Use this URL to cite or link to this record in EThOS: https://ethos.bl.uk/OrderDetails.do?uin=uk.bl.ethos.740010
Title: The role of 3D surface texture measurement of natural human enamel for assessment of erosive tooth wear
Author: Mullan, Francesca
ISNI:       0000 0004 7223 4519
Awarding Body: King's College London
Current Institution: King's College London (University of London)
Date of Award: 2018
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Abstract:
This thesis investigated the role of 3D surface roughness measurement for the quantification of erosive tooth wear. The aim of this thesis was to develop a method for quantifying 3D surface roughness changes occurring in natural unpolished enamel and polished enamel during erosion. Firstly, an in vitro erosion model was developed for quantifying mechanical and optical surface changes of natural unpolished enamel during dietary erosion through a series of pilot studies. Following this a series of validation studies were conducted to identify measurement error (measurement noise, accuracy, precision and software errors) when quantifying surface texture of complex biological structures using optical profilometry. The measurement protocol was validated for measuring 3D roughness over different locations across natural unpolished enamel and polished enamel samples by comparing the results of imaging five central areas (each 0.004 mm2) over the apex of the curvature of the sample, in comparison to measuring 20 peripheral areas (each 0.004 mm2) in order to reliably measure surface roughness. The optimised surface texture measurement protocol was then used to quantify surface roughness changes of natural and polished enamel from in vitro three cycle erosion regimes (15, 30 and 45 minutes) using a commercially available orange juice drink. Finally, an in situ investigation into the effects of the 15, 30 and 45 minutes of erosion times was conducted with acid immersion occurring both ex vivo and in vivo. The initial work suggested significant reduction in Sa roughness of natural unpolished enamel following 45 minutes of erosion in orange juice from median (IQR) 0.62 (0.27) μm to 0.38 (0.06) μm (P < 0.01). Subsequent validation studies revealed no significant differences between the median (IQR) Sa roughness of the central 1.45 (2.58) μm and peripheral areas 1.32 (4.86) μm before erosion for natural unpolished enamel, and whilst the median (IQR) roughness significantly decreased to 0.38 (0.35) μm and 0.34 (0.49) μm respectively (p < 0.0001) there were no significant differences between measuring the centre or peripheral areas. For polished enamel, there were no significant differences across the sample with 0.04 (0.17) μm for central and 0.05 (0.15) μm for the peripheral areas before erosion. Whilst Sa roughness significantly increased after erosion to 0.27 (0.08) μm (p < 0.0001) there were no significant differences between measuring the central or peripheral areas. When investigating three erosion times in vitro there were only significant changes in natural unpolished enamel after 45 minutes of erosion: median (IQR) Sa roughness decreased from 0.50 (0.29) μm to 0.42 (0.14) μm (P < 0.05). Whereas, median (IQR) Sa of polished enamel significantly increased for all three erosion times from 0.08 (0.10) μm to 0.26 (0.02) μm (p < 0.001) (15 minutes), 0.15 (0.11) μm to 0.25 (0.07) μm (p < 0.001) (30 minutes) and 0.10 (0.08) μm to 0.27 (0.04) μm (p < 0.001) (45 minutes). Finally, the in situ study demonstrated no significant changes in Sa roughness of natural unpolished enamel regardless of either erosion time or whether exposure was ex vivo or in vivo. However, mean (SD) Sa roughness of polished enamel significantly increased for all three erosion times from 0.04 (0.01) μm to 0.09 (0.03) μm (p < 0.05) (15 minutes ex vivo), 0.04 (0.01) μm to 0.12 (0.04) μm (p < 0.05) (30 minutes ex vivo), 0.04 (0.01) μm to 0.13 (0.04) μm (p < 0.05) (45 minutes ex vivo), 0.04 (0.02) μm to 0.08 (0.04 μm) (p < 0.05) (15 minutes in vivo), 0.04 (0.01) μm to 0.10 (0.04) μm (p < 0.05) (30 minutes in vivo) and 0.04 (0.01) μm to 0.07 (0.03) μm (p < 0.05) (45 minutes in vivo). By optimising the measurement protocol in the early part of the thesis 3D (Sa) enamel surface texture was quantified over different locations of the natural unpolished enamel. This confirmed that the roughness of the central area of unpolished enamel samples was representative of the overall sample which allowed reliable measurements from this area in future studies. This central area of the samples represented the apex of curvature and thus provided the least data drop out from the optical scanners and was also in the region of more homogenous natural prism morphology. The in vitro investigation of the different erosion times identified that not only was natural unpolished enamel more resistant to erosion than polished samples but moreover natural enamel behaved differently to polished enamel by becoming smoother following erosion rather than rougher. The protocol developed for the in situ study successfully provided further confirmation of the resistance of unpolished natural enamel when the natural inhibitory effects of the oral environment were combined. This demonstrated the positive effects of natural resistance to erosive tooth wear. Therefore, this thesis has developed a method for quantifying 3D surface roughness changes occurring in natural unpolished enamel and polished enamel during erosion, which revealed significant complexity in the surface texture response of natural unpolished enamel to a dietary erosive challenge.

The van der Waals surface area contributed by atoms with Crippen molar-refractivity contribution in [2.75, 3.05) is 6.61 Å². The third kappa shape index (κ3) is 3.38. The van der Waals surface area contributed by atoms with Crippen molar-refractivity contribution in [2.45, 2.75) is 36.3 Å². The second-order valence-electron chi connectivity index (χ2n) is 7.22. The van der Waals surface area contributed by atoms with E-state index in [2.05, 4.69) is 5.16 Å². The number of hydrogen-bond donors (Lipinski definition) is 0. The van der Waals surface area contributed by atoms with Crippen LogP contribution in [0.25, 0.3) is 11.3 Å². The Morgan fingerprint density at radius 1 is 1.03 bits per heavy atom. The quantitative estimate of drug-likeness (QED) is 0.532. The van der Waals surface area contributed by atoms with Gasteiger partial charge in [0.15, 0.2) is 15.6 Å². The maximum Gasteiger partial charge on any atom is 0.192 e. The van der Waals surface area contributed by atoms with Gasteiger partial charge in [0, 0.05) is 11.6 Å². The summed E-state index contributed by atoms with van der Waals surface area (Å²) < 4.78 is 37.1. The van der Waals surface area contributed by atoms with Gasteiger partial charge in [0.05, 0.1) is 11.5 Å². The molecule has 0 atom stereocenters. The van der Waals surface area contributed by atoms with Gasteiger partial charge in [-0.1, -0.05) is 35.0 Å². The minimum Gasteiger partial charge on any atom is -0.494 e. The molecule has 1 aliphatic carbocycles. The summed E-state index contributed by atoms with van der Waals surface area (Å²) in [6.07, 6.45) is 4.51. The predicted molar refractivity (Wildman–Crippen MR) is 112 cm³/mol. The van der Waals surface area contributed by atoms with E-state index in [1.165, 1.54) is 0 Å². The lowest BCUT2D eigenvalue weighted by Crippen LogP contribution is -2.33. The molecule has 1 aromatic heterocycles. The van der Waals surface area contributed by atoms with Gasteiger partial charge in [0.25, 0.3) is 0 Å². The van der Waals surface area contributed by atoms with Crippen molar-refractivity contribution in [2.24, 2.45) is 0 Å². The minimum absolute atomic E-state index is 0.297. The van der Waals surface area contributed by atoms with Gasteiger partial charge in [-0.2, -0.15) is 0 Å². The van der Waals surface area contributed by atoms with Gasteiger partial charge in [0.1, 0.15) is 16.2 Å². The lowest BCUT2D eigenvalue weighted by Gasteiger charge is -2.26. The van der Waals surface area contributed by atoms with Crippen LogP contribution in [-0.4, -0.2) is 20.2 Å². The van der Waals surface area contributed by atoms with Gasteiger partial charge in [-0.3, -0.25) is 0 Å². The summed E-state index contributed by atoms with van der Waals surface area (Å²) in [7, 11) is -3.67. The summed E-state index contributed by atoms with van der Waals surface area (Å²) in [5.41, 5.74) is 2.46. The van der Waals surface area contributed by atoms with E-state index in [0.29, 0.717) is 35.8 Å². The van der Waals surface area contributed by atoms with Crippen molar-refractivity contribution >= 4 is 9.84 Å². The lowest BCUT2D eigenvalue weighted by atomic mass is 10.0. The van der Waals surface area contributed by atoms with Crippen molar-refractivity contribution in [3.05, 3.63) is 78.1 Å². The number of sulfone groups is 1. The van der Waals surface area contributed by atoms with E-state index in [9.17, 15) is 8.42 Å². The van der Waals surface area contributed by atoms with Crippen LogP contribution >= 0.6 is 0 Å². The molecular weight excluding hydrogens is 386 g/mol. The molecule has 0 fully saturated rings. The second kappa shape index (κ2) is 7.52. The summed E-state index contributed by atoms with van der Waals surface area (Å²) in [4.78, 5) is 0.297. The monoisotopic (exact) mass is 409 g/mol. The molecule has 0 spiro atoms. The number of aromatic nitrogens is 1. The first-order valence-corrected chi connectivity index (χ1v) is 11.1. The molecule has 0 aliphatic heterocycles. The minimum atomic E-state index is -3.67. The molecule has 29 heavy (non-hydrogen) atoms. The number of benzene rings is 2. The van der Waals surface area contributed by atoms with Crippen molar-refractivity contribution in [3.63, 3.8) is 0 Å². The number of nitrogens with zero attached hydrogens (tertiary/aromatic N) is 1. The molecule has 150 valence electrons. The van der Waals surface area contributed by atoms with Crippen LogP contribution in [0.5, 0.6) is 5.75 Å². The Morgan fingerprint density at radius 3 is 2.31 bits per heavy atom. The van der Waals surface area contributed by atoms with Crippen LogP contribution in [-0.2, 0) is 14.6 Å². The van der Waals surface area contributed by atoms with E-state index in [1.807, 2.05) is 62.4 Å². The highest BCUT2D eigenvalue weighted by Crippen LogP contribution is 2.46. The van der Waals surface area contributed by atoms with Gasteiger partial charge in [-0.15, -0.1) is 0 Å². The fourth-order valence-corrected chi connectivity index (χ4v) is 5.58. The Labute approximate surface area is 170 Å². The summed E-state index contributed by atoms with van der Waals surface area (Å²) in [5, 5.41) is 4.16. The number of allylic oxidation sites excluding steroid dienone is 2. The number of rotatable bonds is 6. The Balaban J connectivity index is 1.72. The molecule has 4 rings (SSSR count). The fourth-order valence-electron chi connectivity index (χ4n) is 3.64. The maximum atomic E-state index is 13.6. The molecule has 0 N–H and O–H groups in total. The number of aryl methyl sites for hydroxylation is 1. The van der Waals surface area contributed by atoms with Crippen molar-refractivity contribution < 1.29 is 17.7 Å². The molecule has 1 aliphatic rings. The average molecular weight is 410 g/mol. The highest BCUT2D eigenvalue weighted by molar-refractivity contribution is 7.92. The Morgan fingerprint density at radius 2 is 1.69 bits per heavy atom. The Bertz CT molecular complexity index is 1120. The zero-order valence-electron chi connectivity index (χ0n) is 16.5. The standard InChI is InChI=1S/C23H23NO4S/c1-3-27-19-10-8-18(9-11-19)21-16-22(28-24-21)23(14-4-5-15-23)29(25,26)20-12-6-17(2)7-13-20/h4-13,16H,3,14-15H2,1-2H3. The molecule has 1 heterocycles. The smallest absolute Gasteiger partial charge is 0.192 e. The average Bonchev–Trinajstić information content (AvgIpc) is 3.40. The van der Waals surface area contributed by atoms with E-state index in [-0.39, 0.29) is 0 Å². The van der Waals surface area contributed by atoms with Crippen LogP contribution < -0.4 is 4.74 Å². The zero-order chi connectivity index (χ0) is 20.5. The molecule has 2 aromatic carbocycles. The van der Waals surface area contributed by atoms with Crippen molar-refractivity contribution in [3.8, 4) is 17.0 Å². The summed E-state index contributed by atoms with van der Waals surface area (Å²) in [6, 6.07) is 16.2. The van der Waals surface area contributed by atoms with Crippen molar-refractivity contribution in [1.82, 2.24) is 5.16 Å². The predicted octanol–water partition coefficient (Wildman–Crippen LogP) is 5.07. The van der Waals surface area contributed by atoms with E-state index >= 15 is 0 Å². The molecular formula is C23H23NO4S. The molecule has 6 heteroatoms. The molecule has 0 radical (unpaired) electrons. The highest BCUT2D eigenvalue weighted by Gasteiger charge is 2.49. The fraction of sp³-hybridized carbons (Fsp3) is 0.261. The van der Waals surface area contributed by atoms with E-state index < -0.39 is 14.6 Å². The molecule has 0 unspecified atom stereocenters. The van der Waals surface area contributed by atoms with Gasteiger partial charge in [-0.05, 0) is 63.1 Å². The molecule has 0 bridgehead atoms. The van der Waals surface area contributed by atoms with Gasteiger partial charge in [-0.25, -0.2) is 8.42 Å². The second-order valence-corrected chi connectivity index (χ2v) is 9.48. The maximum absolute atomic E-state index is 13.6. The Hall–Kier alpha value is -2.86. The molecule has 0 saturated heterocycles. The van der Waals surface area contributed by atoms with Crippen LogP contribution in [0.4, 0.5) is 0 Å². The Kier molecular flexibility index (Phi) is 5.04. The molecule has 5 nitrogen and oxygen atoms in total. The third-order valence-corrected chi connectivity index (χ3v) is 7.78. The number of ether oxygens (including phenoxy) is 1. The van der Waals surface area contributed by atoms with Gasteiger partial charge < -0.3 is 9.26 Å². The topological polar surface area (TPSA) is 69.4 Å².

Supervisor: Austin, Rupert Sloan ; Bartlett, David William Sponsor: Not available
Qualification Name: Thesis (Ph.D.) Qualification Level: Doctoral
EThOS ID: uk.bl.ethos.740010  DOI: Not available
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